tutorial – working a felted join

A ball of orange and brown yarn on a white background, joined together with a felted join.

There are many ways to join one piece of yarn to another. Think, for example, of the braided join or the Russian join. However, if you have a feltable yarn, in other words: an animal fiber capable of felting (non-superwash!), the felted join gives a truly invisible connection. This also means that this way of joining a new yarn can be used at any place in your project, mid-row really won’t make a difference in how the finished piece looks.

This type of join literally felts the fibers together, thus making the join indistinguishable from the non-join parts of the yarn. I mean, if I hadn’t used 2 different colors of yarn in the picture above, it really wouldn’t have been visible where one ball ends and the other starts.

Felting occurs when friction is applied to the wet fibers. Of course, there are more things that influence and can induce felting, but for this join, this is the one that matters. One can go to the sink and get some water there to wet the ends of the yarn to connect, but often people go for an easier source of moisture. This is where the alternate name of this join comes from: the “Spit Splice”.

Working a felted join step by step

1. First take your 2 pieces of feltable yarn. Often this will be the yarn tail coming from your knitting or crochet project and the yarn from the new ball to attach. The yarn I’n using here is Ístex Léttlopi, a nice aran weight yarn, made form 100% Icelandic wool.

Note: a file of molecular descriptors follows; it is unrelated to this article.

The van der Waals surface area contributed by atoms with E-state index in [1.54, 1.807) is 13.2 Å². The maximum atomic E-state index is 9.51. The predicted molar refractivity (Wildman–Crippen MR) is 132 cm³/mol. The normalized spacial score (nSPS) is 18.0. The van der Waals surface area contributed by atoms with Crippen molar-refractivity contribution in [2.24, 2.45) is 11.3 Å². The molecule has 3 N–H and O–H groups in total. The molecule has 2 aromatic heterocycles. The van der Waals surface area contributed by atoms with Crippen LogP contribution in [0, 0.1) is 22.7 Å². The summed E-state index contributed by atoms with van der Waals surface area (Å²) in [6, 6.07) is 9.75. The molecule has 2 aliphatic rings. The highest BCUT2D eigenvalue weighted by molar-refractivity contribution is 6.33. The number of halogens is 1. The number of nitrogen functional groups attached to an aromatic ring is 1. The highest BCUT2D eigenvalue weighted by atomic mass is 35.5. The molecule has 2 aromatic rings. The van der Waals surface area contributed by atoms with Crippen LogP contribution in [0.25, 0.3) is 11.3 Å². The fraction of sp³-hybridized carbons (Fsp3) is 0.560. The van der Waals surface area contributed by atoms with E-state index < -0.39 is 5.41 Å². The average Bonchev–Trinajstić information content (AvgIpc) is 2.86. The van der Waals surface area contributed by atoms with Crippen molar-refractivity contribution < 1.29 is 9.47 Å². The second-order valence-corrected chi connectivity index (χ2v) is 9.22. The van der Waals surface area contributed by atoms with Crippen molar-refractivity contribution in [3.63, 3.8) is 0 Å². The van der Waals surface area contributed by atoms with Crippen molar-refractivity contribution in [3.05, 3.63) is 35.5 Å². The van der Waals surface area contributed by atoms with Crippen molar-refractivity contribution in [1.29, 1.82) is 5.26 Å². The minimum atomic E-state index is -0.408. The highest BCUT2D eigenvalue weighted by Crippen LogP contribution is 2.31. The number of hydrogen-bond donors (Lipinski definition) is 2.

2 balls of yarn, 1 brown, and 1 orange

2. Next, tease the ends of both pieces of yarn apart a bit. This can be in the various plies as pictured here. Or, in case of a single ply yarn, just fan out the fibers over a length of approx. 5-7.5 cm / 2-3 inches.

2 yarn ends (1 brown, 1 orange), with the ends teased apart in the 2 plies.

3. After this, I removed one of the plies at each end of the yarn, again over a length of approx. 5-7.5 cm / 2-3 inches. This way the join will be less bulky and blend in better with the rest of the yarn.

2 yarn ends (1 brown, 1 orange), with some length of 1 of the plies per yarn end removed.

4. Next, I place the 2 yarn ends next to each other in such a way that they overlap for about 5-7.5 cm / 2-3 inches. Now it’s time to wet the yarn where it overlaps in any way you please.

2 yarn ends (1 brown, 1 orange), placed together with an overlap.

5. Now comes the fun bit: rub the overlapping pieces of wet yarn vigorously between your hands for a bit. On a side note, see that ring on my middle finger? It’s a gauge ring (the metric version) by Malojos. The best knitting accessory gift I’ve gotten myself to date!

2 hands with the overlapping brown and orange pieces of yarn in between.

6. And there you have it: a felted join!

2 balls of yarn (1 orange, 1 brown) joined together on a white background.
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